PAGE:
Originally Posted by Saquist
Radiation comes in essentially 3 different varieties.
and Gamma Radiation.
Alpha radiation is extremely weak and can be blocked by a sheet of paper. The radiation from the aftermath of of the Nagasaki and Hiroshima detonations is this type. It last a very very long time but it's extremely weak.
Beta Radiation, is stronger than alpha and weaker than gamma radiation. Usually another type of radioactive decay from isotopes. It's penetration is more powerful and can be stopped by a few millimeters of aluminum. This is the type of radiation coming from the sun on average. Highly charged and blocked by Ozone and the Earth's shields.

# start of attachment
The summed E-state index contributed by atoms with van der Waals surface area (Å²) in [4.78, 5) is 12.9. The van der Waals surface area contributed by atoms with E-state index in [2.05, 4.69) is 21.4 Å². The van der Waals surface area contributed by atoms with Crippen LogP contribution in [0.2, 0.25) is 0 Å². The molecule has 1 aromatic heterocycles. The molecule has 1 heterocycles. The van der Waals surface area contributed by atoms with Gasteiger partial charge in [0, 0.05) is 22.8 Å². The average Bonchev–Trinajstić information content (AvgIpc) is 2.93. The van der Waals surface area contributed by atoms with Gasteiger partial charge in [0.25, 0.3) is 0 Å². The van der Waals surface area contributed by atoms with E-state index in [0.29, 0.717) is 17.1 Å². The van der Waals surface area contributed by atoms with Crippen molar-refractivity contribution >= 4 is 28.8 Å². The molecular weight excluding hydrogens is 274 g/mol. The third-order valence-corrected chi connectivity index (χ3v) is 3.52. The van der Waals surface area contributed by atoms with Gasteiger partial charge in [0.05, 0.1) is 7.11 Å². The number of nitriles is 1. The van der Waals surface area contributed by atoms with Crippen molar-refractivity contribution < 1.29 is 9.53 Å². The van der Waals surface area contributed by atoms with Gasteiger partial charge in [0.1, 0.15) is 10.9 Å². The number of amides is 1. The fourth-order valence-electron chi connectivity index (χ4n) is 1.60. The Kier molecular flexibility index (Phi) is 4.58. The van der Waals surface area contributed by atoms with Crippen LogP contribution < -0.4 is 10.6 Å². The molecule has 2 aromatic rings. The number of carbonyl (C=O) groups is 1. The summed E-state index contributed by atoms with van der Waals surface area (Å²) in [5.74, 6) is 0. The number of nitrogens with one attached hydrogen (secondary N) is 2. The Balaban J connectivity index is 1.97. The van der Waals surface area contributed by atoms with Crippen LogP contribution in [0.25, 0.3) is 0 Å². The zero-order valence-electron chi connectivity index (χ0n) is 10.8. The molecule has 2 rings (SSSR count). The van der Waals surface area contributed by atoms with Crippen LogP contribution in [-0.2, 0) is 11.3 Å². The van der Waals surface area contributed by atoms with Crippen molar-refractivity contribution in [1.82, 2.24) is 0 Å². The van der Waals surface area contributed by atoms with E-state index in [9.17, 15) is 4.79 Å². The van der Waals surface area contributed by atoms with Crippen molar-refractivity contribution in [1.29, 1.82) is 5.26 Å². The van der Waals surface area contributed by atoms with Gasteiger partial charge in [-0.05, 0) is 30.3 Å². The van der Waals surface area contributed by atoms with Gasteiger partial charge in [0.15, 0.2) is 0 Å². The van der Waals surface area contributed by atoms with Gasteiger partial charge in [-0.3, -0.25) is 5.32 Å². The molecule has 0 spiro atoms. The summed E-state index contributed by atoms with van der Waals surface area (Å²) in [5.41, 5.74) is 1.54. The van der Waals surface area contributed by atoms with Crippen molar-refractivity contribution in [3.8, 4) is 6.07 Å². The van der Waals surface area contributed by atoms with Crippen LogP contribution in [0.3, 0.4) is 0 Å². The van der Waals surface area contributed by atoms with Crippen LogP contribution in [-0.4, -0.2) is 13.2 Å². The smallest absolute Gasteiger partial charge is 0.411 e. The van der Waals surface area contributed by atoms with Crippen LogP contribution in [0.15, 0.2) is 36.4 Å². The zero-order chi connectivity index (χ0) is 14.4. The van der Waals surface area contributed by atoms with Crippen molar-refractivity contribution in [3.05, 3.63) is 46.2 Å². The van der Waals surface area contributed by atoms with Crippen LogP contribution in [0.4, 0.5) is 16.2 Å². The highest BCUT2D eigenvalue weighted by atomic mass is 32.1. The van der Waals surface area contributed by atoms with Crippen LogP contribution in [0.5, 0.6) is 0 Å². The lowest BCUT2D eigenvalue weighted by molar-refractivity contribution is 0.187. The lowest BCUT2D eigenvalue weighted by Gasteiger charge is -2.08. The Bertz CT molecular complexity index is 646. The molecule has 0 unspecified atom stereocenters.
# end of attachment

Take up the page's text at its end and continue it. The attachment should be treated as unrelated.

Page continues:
Gamma Radiation is a higher frequency form of the above. In a nuclearly detonation this is part of the initial flash point, or in super nova's it is the first sign (other than neutrinos) of an explosion. They are short lived but their high frequency allows them to penetrate just about the most densest material.
The sun can put out GRB's in CME's (coronal mass ejections) but this is not common and it's a direction blast so spacecraft have to be within the line of sight of the burst.
Those 3 are specifically known as ionizing radiation. There are 2 other forms of ionizing radaition: neutron and x-rays.
Beta particle shielding can actually be tricky due to the Bremsstrahlung effect. When passing through a metal barrier, beta particles decelerate. Conservation laws dictate that the energy lost by the particle must go somewhere. This happens by emitting x-rays. This is how x-rays are generated in a x-ray tube. I suspect as long as you aren't being constantly bombarded by beta particles then it's not as big of a deal.
There is also non-ionizing radiation such as microwaves and visible light to name a few.